Coffee - Part 1
In mid-January, I decided to try and keep off the coffee for a bit and see what happened. I did and some of you have been asking me about it. I wanted to share my experience with you because I know there are a lot of you out there who enjoy your cup or two of coffee, but can you live without it? I couldn’t...
Coffee is in my blood, my father is Italian and my first part-time jobs were handling a coffee machine and making Italian style espresso and cappuccino in the days when a cappuccino was still been passed off as a filter coffee with whipped cream on top.
During my university days, I was drinking about 2-3 espressos a day to help keep up with the studying, working, late nights and parties. It was still hard to find a good coffee but if you knew where to go you could sniff them out. Coffee was very much a part of my life through my twenties and things only changed when I went to live on a farm where a good coffee was hard to come by.
And then 16 years ago I went off to study nutritional therapy, back then coffee was evil, we called it an anti-nutrient and was best to be avoided if you valued your health. Now a lot of those reasons I think are still valid but what was starting to happen at the same time was the birth of the Coffee Culture.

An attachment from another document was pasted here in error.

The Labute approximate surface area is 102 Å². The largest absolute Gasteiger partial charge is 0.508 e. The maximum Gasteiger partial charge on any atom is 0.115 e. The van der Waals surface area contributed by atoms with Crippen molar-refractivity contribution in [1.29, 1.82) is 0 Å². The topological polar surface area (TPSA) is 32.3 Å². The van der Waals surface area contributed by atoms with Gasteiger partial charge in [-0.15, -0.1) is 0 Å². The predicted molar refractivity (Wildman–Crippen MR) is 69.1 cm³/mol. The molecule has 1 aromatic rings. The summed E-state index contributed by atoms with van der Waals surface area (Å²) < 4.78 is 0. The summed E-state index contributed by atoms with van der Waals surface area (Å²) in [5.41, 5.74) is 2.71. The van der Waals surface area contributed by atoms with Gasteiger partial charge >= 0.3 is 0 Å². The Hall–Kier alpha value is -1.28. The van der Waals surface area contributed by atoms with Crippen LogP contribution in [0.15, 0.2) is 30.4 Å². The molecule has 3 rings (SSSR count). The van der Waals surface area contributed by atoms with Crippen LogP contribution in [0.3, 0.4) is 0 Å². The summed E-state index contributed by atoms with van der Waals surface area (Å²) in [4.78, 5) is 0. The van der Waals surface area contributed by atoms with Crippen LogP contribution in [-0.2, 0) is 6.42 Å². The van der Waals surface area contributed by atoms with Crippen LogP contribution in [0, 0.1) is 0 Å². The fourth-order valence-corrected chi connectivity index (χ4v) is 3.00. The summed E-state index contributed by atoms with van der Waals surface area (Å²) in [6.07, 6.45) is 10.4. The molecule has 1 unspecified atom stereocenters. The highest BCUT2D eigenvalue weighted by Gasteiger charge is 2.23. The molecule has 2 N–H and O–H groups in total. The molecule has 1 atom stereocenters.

Suddenly good proper coffee was coming into the mainstream, the days of the filter machine and instant coffee were starting to fade and coffee shops started popping up all over the show offering espresso, cappuccino, latte, flat white, more variations that we knew existed and making it easy for us to meet for a coffee.
It was all around us, trendy coffee shops selling carefully roasted coffee and let’s face it’s hard to resist. But resist I did, at that point I still believed it wasn’t good for my health. I would occasional have the guilty one or two a week.
Then I opened my health shop and a special treat on some mornings would be to stop on my way through to work and grab a coffee and enjoy the sea air before plunging into the concrete. It was a reward, a great way to start the day. It gave me a buzz I felt like I had more energy and I felt more positive and upbeat and engaged with my customers.
More great coffee shops opened, places to hang out, chat to strangers or grab a coffee on the way. It became a habit and a ritual but I made sure to never have it every day. Then information started to emerge that coffee was healthy. There were actual health benefits to having coffee, this is the only reason I needed.
And so over the past 2 years I started to have coffee every day. But I also started to feel like I needed a coffee to get me through the day. I began to feel how my mood would be really low if I didn’t have a coffee, it became my go-to anti-depressant.
Then it became two-a-day, the first one would wear off I would feel tired and drained so the only way to get through the rest of the day was to have a second one after lunch.